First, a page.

Subj: Sri Lanka: The Church's Darkest Hour
To: World Evangelical Alliance Religious Liberty E-mail Conference
From: Elizabeth Kendal, Conference Moderator
The situation for Christians in Sri Lanka is deteriorating rapidly. Only around one percent of Sri Lankans are evangelical Protestant Christian. The evangelical Church has grown in the past two decades. This is virtually exclusively due to the tireless ministry of indigenous Sri Lankan church planters and local personal witness.
The report below was prepared by the National Christian Evangelical Alliance of Sri Lanka. It is deeply disturbing. Sri Lanka's Supreme Court has ruled that although it is permissible under Article 10 and 14(1)e of the Constitution for a person to manifest, observe and practice one's religion, that does NOT guarantee a fundamental right to propagate religion.
The Supreme Court also ruled that as Buddhism is the State religion, it is unconstitutional for Christian organizations that propose to carry out proselytization of the Christian faith to be able to be incorporated under an Act of Parliament. The Court further concluded that clauses 3 (right to observe and practise a religion) and 5 (right to hold property) of Sri Lanka's Incorporation Bill are unconstitutional, because (it reasoned) if a Christian organisation owns property, that might induce others to convert, thus violating their freedom of religion.
On top of all this, the progression of Sri Lanka's Anti-Conversion Bill (modelled on the Anti-Conversion Ordinance of Tamil Nadu, India) appears to be gaining momentum.
SRI LANKA'S CHURCH - THE DARKEST HOUR
- from the National Christian Evangelical Alliance of Sri Lanka
Recent developments and trends affecting Religious Freedom:
1) Anti-Conversion Law - a new twist
The past two weeks have revealed a new development in the proposed Anti-Conversion Bill issue. Minister W.J.M. Lokubandara who is the Minister of Buddhism and Legal Reform has now taken up the cause and has formally announced on the electronic media that he will be presenting the anti-conversion Bill. As a senior Minister of the Cabinet and a stalwart of the governing party, Minister Lokubandara wields considerable power and influence.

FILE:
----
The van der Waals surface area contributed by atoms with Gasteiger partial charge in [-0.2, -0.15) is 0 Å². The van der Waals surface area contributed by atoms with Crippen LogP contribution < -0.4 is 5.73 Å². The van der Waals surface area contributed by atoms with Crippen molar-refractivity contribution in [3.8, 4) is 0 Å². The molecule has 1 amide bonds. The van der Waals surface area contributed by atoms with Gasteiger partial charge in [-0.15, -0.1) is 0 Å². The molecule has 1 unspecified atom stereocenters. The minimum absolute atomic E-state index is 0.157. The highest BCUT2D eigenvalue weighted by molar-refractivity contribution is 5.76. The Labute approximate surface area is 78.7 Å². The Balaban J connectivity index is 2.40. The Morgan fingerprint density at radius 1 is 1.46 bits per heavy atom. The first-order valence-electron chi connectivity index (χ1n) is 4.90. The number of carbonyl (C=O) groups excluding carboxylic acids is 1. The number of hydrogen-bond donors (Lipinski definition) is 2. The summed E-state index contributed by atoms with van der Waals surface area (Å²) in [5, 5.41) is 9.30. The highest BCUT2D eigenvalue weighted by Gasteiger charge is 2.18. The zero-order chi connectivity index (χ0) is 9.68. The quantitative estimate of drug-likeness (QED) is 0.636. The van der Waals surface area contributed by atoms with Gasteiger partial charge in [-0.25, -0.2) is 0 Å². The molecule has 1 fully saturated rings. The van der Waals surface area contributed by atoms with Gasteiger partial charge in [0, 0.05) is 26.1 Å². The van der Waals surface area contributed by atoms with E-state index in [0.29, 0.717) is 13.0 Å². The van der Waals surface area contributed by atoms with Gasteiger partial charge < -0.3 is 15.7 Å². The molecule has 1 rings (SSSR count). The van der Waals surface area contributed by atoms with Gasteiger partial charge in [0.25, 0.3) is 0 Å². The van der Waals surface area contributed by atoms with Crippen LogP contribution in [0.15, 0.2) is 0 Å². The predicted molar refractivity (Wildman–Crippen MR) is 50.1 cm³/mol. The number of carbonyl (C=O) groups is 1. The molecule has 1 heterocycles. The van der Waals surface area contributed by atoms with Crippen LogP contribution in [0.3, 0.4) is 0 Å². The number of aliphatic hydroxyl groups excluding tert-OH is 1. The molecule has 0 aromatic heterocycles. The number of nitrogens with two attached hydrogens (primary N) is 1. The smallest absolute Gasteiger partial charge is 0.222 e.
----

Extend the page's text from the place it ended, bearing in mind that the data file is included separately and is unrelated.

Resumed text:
Initially, it was Minister of Hindu Cultural Affairs Mr. Maheswaran, who championed the cause for an anti-conversion Bill, after his return from a visit to the Indian State of Tamil Nadu in November 2002. By July 2003, the draft legislation, modelled on the Tamil Nadu Bill was sent to the Attorney General's office (in keeping with procedure) prior to being presented in Parliament.
It is unclear whether Minister Lokubandara will be presenting Minister Maheswaran's draft or a different draft of the Bill.
2) Right of Incorporation and Constitutional Guarantees.
Within the past two years, three petitions have come up before the Supreme Court of Sri Lanka challenging the right of Christian ministries to be incorporated under an Act of Parliament. The third and latest judgment was delivered by the Supreme Court last week against the 'Provincial of the Teaching Sisters of the Holy Cross of the Third Order of St. Francis in Menzingen of Sri Lanka' - which is a Catholic Ministry.